Tony, of course, ends up in bed with—and eventually married to—Elvira.

He also gets the money, the power and the status that comes with being a cocaine kingpin in 1980s Miami, a world populated by corrupt cops, fast women and hairy-chested wannabe gangsters dressed in open-collared shirts, gold chains and three-inch-heeled boots.

He has figured out the way the game is played.

“In this country, you gotta make the money first,” he tells Manny. “Then when you get the money, you get the power. Then, when you get the power, you get the women.”

Strip away the violence and the bravado, however, and Scarface offers a rather mundane storyline about how power corrupts.

Tony’s fall is telegraphed during one of his first meetings with Lopez and Elvira.

“Rule number one,” Lopez tells his young protégé. “Don’t ever underestimate the other guy’s greed.”

“And don’t get high on your own supply,” Elvira adds.

The second half of the movie deals with the repercussions of Tony’s failure to heed those words of advice.

His relationship with Gina (Mary Elizabeth Mastrantonio), a sister he hasn’t seen in years, adds a bizarre, familial twist to the story with hints of incestuous desire. After she and Manny become lovers, their fates are sealed. This is not a marriage made in heaven, but rather in the violent underworld of Tony Montana. Their separation is bloody and final.

Pacino, as is his wont, begins to chew the scenery as the movie rushes toward its gun-blazing finale. Hopped up on coke, rejected by his Cuban immigrant mother because she sees him for what he is and at war with his South American cocaine supplier, Tony is armed and dangerous in the extreme.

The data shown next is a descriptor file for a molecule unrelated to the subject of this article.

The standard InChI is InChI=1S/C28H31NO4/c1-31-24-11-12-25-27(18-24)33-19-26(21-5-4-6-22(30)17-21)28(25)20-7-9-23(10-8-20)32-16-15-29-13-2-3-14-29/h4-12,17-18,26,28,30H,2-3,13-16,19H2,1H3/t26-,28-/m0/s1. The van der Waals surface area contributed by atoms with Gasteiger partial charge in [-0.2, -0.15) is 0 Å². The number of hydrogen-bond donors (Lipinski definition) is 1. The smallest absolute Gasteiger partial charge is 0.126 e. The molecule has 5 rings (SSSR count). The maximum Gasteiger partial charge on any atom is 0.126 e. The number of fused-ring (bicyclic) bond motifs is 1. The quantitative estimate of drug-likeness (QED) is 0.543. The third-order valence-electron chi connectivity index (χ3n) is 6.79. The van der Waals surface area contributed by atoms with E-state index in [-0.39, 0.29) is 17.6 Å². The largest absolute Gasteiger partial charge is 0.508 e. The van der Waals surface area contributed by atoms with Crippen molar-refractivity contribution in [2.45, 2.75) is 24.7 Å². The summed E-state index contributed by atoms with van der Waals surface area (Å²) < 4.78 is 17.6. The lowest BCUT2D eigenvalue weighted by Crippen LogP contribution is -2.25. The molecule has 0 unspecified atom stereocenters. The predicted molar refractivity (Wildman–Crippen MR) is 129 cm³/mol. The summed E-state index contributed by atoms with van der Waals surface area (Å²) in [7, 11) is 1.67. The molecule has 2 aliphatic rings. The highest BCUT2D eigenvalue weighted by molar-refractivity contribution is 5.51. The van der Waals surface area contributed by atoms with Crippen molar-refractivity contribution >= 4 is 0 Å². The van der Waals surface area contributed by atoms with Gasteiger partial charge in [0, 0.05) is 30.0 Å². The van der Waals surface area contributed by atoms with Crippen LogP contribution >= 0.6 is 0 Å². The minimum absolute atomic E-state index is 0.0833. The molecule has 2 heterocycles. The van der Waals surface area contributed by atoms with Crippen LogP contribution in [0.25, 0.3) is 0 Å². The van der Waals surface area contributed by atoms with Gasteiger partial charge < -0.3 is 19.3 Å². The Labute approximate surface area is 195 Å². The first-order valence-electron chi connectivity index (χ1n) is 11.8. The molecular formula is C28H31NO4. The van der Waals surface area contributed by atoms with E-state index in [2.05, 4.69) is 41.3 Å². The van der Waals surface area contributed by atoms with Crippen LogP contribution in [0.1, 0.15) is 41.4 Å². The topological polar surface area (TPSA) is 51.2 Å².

Movie critic Leonard Maltin, who offered a less-than-favorable comparison to the original Scarface, wrote that this version “wallows in excess and unpleasantness for nearly three hours and offers no new insights except that crime doesn’t pay. . . . Even so, this has become a pop culture phenomenon with Pacino’s Tony Montana an underdog hero.”

Another critic referred to Montana as a character “cut from inch-thick cardboard.”

Oliver Stone had a different take on his lead character. Speaking to the American Film Institute at a banquet to mark Pacino’s receipt of an AFI Lifetime Achievement Award, Stone said, “You’ll never see a bad guy like this again.”

HIT: The violence and degradation of the cocaine underworld are captured in both the writing and the acting. While Scarface was clearly a reference to the 1930s classic on which it was based, a more accurate description comes in the Spanish title for the film, El Precio del Poder—“The Price of Power.”

MISS: There are several over-the-top moments, but none compare with the finale. As Tony’s body floats in the pool in front of the statue, we see the words “The World Is Yours.” The irony is lost, as is any attempt at subtlety. This point has already been made about a dozen times.

WHAT THEY WROTE AT THE TIME: “De Palma’s update of the 1932 classic is the most stylish and provocative—and maybe the most vicious—serious film about the American underworld since Francis Ford Coppola’s Godfather. In almost every way, though, the two films are memorably different. Scarface contains not an ounce of anything that could pass for sentimentality, which the film ridicules without mercy. The Godfather is a multigenerational epic, full of true sentiment. Scarface has the impact of a single, breathless anecdote, being about one young hood’s rapid rise and fall in the southern Florida cocaine industry.”—Vincent Canby, New York Times